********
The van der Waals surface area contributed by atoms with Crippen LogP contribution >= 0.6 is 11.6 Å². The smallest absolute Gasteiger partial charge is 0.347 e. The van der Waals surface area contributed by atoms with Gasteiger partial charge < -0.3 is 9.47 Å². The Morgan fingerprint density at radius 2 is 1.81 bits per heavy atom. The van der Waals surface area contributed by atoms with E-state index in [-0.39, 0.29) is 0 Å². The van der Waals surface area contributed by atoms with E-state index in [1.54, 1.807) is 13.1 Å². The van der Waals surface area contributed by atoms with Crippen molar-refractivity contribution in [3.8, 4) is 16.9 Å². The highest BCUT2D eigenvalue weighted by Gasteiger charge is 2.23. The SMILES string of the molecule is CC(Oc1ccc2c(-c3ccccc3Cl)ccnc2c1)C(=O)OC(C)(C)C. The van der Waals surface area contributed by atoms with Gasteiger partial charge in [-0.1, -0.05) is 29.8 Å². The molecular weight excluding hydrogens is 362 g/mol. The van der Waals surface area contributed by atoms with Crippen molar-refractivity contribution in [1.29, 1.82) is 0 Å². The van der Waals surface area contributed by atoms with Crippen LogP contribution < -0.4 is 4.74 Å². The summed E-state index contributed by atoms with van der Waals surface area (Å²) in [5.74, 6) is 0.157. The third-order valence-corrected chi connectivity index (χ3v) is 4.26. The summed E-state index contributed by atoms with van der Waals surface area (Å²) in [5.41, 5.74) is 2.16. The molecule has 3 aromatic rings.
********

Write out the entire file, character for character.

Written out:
The van der Waals surface area contributed by atoms with Crippen LogP contribution >= 0.6 is 11.6 Å². The smallest absolute Gasteiger partial charge is 0.347 e. The van der Waals surface area contributed by atoms with Gasteiger partial charge < -0.3 is 9.47 Å². The Morgan fingerprint density at radius 2 is 1.81 bits per heavy atom. The van der Waals surface area contributed by atoms with E-state index in [-0.39, 0.29) is 0 Å². The van der Waals surface area contributed by atoms with E-state index in [1.54, 1.807) is 13.1 Å². The van der Waals surface area contributed by atoms with Crippen molar-refractivity contribution in [3.8, 4) is 16.9 Å². The highest BCUT2D eigenvalue weighted by Gasteiger charge is 2.23. The SMILES string of the molecule is CC(Oc1ccc2c(-c3ccccc3Cl)ccnc2c1)C(=O)OC(C)(C)C. The van der Waals surface area contributed by atoms with Gasteiger partial charge in [-0.1, -0.05) is 29.8 Å². The molecular weight excluding hydrogens is 362 g/mol. The van der Waals surface area contributed by atoms with Crippen molar-refractivity contribution in [1.29, 1.82) is 0 Å². The van der Waals surface area contributed by atoms with Crippen LogP contribution < -0.4 is 4.74 Å². The summed E-state index contributed by atoms with van der Waals surface area (Å²) in [5.74, 6) is 0.157. The third-order valence-corrected chi connectivity index (χ3v) is 4.26. The summed E-state index contributed by atoms with van der Waals surface area (Å²) in [5.41, 5.74) is 2.16. The molecule has 3 aromatic rings.